by Eva Brann


I’ll reveal my own predilections and aversions up front: I trust Socrates—without completely believing him—and I distrust Ludwig Wittgenstein, without thinking him completely wrong. In fact, I’m in some respects terminally puzzled by both, but more so by Wittgenstein, whose main book, as John Verdi tells us on the first page of Fat Wednesday, contains 784 questions of which only 110 are answered, and seventy of those wrongly—on purpose.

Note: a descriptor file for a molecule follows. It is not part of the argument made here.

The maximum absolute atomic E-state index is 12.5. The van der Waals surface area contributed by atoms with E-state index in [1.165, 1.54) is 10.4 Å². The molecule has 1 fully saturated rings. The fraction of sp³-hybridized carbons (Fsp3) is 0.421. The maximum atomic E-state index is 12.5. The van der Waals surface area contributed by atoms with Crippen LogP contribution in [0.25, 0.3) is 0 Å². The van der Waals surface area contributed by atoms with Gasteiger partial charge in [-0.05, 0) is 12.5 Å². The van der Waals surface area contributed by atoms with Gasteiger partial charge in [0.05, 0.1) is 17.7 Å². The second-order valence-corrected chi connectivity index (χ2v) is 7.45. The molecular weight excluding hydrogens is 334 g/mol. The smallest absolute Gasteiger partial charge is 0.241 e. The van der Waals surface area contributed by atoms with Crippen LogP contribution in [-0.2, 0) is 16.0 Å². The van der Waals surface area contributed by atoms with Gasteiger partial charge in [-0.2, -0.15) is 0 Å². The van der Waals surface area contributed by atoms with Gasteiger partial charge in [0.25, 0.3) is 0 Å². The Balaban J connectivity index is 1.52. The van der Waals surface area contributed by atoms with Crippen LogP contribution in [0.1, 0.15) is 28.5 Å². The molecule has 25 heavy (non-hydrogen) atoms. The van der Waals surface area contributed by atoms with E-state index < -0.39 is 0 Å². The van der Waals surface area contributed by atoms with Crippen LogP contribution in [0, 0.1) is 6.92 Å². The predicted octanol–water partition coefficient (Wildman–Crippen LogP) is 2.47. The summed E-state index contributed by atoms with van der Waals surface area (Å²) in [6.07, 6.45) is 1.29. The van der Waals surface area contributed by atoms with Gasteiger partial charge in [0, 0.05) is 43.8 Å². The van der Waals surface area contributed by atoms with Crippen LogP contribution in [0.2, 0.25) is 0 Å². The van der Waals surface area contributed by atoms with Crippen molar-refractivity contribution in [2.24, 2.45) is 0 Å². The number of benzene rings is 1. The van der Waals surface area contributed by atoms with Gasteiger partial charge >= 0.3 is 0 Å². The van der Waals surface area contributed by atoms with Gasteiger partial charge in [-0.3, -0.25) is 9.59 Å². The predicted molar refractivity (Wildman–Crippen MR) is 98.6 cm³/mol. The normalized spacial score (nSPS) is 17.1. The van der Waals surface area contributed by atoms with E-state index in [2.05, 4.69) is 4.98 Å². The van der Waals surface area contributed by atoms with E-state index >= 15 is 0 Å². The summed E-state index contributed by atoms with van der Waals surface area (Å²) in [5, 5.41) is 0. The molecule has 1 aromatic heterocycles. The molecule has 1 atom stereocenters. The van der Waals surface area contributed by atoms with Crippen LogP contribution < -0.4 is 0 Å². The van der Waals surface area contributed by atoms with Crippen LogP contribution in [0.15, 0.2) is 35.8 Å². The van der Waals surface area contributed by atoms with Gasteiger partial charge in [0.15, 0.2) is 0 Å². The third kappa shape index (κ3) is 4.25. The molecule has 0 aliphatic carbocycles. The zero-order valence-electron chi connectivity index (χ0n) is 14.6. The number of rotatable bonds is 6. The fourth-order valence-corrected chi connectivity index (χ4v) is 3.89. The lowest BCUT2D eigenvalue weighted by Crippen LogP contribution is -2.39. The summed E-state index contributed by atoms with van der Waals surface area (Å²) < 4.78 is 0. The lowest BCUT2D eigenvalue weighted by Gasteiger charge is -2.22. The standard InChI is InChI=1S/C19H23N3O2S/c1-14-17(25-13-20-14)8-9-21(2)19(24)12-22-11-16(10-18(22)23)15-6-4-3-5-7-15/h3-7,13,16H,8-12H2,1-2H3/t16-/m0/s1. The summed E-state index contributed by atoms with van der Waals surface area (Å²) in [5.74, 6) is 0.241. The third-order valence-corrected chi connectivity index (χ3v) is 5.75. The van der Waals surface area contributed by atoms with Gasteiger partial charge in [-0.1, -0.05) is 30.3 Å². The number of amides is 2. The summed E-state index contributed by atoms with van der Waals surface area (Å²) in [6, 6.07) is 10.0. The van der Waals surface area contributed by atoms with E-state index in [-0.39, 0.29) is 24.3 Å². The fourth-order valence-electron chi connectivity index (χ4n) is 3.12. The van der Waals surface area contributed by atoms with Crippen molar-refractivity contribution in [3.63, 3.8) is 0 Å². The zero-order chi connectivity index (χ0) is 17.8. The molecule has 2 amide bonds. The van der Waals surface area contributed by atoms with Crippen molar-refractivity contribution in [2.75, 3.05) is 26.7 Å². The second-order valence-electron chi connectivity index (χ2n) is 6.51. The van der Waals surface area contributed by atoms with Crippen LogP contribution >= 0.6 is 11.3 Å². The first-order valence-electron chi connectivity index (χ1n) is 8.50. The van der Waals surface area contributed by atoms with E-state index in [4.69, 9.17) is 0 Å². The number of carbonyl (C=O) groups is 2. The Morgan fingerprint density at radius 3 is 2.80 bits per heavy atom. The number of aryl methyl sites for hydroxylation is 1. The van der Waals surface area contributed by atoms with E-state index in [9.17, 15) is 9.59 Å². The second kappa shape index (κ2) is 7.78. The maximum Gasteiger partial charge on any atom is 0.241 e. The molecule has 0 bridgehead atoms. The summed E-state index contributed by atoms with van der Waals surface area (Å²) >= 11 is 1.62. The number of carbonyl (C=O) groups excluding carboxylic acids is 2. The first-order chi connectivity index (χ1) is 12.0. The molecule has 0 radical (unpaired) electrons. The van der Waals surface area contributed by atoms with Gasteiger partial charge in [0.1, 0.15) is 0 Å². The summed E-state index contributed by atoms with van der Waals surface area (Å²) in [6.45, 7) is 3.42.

Under the guidance of author John Verdi, and in conversation with my colleagues, I learned a lot, enough to formulate two judgments. One concerned the reason for my near-constitutional incomprehension of Wittgenstein’s project: He is the only non-fiction writer I know whose outlook on life is systematically—and rousingly—askew of mine. The other judgment was that Dr. Verdi’s book would likely be a most trustworthy introduction to this strange thinker’s upending of all that seems humanly sensible. And so it proved....